Active after school

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Y program run with government partners

AMHERST – Move. A single word with the power to change lives.

“It’s already started,” said Rachael Bird, who’s heading up Cumberland YMCA’s Youth on the Move After School program.

Kids have been participating in the physical activity program, which ends in June, for three weeks.

“It’s targeted to youth between (ages) 10 and 14,” said the coordinator.

Seven schools across the county are running Youth on the Move twice each week, and participating students are also drawn from ‘feeder’ schools (the Amherst base is E.B. Chandler Junior High School). More than a hundred kids took part the first week.

It’s free to participate, and students take part in events such as ice-breakers and team-building, and an activity, such as hiking, snowshoeing or a treasure hunt that aims to provide 60 minutes of moderate to vigorous activity. Overseeing the sites are primarily Grade 12 students, with professionals brought in for introductions to things like yoga, zumba or kickboxing.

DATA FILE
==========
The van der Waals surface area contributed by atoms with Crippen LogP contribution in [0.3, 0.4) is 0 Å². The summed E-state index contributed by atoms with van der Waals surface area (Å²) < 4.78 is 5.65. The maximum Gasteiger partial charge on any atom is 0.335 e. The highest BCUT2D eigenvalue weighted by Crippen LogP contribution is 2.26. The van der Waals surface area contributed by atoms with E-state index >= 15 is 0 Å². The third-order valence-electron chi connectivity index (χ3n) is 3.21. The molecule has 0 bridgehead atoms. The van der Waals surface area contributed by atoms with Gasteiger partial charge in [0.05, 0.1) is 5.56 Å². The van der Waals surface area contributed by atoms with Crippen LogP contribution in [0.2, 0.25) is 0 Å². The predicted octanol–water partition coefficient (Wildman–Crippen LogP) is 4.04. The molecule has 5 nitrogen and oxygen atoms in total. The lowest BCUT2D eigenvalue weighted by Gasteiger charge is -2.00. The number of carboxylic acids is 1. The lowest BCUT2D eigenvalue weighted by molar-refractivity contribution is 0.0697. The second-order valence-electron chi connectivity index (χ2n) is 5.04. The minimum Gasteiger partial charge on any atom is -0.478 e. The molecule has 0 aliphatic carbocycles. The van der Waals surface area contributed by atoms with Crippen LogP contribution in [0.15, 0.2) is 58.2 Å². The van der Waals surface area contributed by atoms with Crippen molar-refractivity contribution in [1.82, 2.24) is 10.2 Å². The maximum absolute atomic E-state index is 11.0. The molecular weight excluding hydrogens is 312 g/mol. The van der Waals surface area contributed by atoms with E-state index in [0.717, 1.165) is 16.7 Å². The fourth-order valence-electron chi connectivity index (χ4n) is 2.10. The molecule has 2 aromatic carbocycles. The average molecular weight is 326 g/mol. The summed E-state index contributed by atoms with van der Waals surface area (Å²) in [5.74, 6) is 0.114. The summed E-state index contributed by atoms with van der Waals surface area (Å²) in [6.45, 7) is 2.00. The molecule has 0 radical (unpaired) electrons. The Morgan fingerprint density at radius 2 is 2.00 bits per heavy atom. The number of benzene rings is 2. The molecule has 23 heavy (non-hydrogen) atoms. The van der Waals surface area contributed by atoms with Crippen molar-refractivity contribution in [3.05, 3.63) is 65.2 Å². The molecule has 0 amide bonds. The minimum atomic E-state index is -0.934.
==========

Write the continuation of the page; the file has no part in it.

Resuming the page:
Bird said the program was created with girls in mind, but they’re not limiting participation by gender (and in Advocate, boys have joined the girls).

She said the window of time immediately following school is critical: many kids fill that time with sedentary activities. Many of the program participants are not the star athletes of their schools. Youth on the Move aims to create a comfortable, safe space for girls (and boys) to be physically active.

Finding out what kids want to do is key, said the organizer. Activities shouldn’t be pushed on them, rather they should do what they enjoy. If that means playing tag with some friends while listening to music, great. At the same time, the syllabus is designed to also introduce them to new activities.

“I’ve heard some good comments from the parents,” said Bird, one of which expressed satisfaction with the variety the program offers.

The news is good from the kids, too, according to Bird. She said she’s heard they want to stay longer than the scheduled one-and-a-half hours, and want to participate more than twice a week.

The goal of the after school initiative, which has funding from a number of provincial and municipal governments, is to teach kids being active can be fun, and also equip them with the tools to make their own active fun on the days the program isn’t running.

“Making that little spark in the kids,” she said.

More information about participating or volunteering can be obtained by emailing

Twitter: @ADNsparling

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